Thirty-seven percent of Réunion's population of 700,000 is unemployed, with the figure rising to 60% for under-25s. Per capita gdp is less than half the French average, yet food costs 30% more. You are seven times more likely to die of an alcohol-related accident or ailment and, if you're a woman, twice as likely to be raped. "If you had the same social indicators in some parts of mainland France, the bomb would already have gone off," says Thierry de la Grange, director of the Réunion Development Monitor, a consultancy based in the administrative capital of Saint Denis.
The last time Réunion exploded was in 1997, when French civil servants who are paid 53% more than they would be for doing the same jobs on the mainland protested plans to end their privileged status. That insensitivity has contributed to sporadic outbreaks of violence among this Creole community. "The younger generation doesn't really have any hope," says Jean-Michel Grosset, a high-school principal and resident of the town of L'Entre-Deux (pop. 5,000). "They live off benefit payments and anesthetize themselves with alcohol and marijuana. It's a breeding ground for despair."
The local sugar industry is uncompetitive and, because it's part of the European Union's single market, unprotected. The result: in 1999, Réunion's balance of trade was in the red to the tune of over $1.9 billion. At the same time the island has been experiencing a demographic explosion, with a birthrate almost double the European average. "Two worlds coexist here," says Paul Vergès, president of Réunion's regional council. "People who work many of whom are overpaid colonial civil servants and people who survive thanks to French benefit payments. Welfare protection has deepened the social divisions of the colonial era and created an artificial economy."
Given the cost of propping up Réunion's economy, a whopping $2.7 billion per year in benefit payments alone, why does France do it? "It's more sentimental than rational," says De la Grange. "Réunion was a desert island before the French settled it in the 17th century."
It may also have something to do with votes. After 1980 the left and right were so close in the opinion polls in mainland politics that the combined weight of the four overseas départements the others are Guadeloupe, Martinique and French Guiana could swing an election. As a result these tiny colonial hangovers have formed a compulsory pilgrimage destination for any candidate seeking national office. "Our overseas territories are like a woman," Jacques Chirac told an audience in Réunion during the last presidential campaign. "You have to love her. And when you love her, you can't refuse her anything."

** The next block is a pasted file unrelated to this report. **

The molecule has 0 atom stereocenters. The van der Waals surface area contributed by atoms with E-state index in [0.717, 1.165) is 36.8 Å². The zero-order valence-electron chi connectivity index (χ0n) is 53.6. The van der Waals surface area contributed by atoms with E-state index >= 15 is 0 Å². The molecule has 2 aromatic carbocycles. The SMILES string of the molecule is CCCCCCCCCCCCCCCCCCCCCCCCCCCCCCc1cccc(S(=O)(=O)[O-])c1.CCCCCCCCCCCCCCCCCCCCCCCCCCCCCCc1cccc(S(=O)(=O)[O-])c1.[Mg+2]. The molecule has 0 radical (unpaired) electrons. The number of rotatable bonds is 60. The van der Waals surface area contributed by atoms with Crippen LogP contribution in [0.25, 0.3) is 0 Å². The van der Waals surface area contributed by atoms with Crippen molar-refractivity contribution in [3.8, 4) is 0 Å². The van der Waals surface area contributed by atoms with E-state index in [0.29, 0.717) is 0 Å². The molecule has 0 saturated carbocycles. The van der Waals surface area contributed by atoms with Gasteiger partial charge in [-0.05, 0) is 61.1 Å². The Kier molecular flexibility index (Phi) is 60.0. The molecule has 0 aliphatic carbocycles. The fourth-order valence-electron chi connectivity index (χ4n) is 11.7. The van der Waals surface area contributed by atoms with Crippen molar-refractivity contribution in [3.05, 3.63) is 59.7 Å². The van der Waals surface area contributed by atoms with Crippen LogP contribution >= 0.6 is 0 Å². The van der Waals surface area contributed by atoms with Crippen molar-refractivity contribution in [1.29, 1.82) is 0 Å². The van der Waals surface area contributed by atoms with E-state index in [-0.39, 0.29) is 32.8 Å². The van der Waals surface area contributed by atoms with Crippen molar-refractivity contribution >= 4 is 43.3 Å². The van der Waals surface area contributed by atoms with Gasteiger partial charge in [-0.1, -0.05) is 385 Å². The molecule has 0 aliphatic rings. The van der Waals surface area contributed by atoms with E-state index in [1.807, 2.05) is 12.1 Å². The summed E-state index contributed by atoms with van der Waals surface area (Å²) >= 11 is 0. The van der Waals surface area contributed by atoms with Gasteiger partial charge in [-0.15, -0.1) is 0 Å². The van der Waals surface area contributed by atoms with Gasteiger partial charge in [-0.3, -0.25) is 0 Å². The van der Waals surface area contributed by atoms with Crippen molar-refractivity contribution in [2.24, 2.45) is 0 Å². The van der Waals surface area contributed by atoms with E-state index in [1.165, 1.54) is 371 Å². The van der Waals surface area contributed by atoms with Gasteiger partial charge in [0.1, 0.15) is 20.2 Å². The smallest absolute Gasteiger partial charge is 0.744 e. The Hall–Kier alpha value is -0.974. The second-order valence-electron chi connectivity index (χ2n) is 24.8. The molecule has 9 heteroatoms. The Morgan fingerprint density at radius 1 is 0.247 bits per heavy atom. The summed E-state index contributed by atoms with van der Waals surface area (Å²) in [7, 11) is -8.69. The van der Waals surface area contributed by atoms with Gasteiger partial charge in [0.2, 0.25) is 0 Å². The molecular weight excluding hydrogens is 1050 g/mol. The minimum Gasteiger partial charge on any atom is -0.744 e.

In practice, that love finds expression in huge sums of public money flung at the islanders. Traditional houses of wood and corrugated iron are steadily being replaced by the ugly concrete housing projects that ring all French towns. The revenu minimum d'insertion (rmi) a low-level unemployment benefit created in 1988 provides a financial lifeline to one-fifth of the island's population.
The result has been a brain-jarring shift in lifestyles and new aspirations for European standards of living. "The island's completely changed over the past 30 years, creating a gulf between the generations," says one school social worker. "Today, everything revolves around consumerism. The kids want trendy brands."
The problem, however, is the kids don't have the money to pay for all those trendy brands. So the number of robberies has almost doubled over the past 10 years. "For decades the rmi and other welfare payments bought social peace by replacing viable economic policies," says Vergès. "But we've come to the end of that logic. Consumer goods are being presented ostentatiously to a growing population that can't afford them. In the future, that could have very serious consequences."
Not everyone takes such a pessimistic view. "The problems of Réunion Island are no more serious than those you'd find in the suburbs of a mainland city," insists a source close to the Secretary of State for Overseas Territories in Paris.
During the recent campaign for mayor in L'Entre-Deux Grosset, the unsuccessful Socialist candidate, sat in his kitchen wearing a pair of shorts, chain-smoking and drinking coffee. The corrugated iron roof creaked as the morning sun pushed the temperature up toward 30°C. Somewhere outside, a loudspeaker vehicle exploded into life, sending the lilting zouk rhythms of his campaign song ricocheting off the walls of the surrounding buildings at earsplitting volume. Grossat reeled off a few statistics about his town: 40% of the people are illiterate, unemployment runs at 41%. As Réunion's voters filed into the polling booths, local papers warned of a volcano alert. In the event, it didn't blow. But one of these days it just might.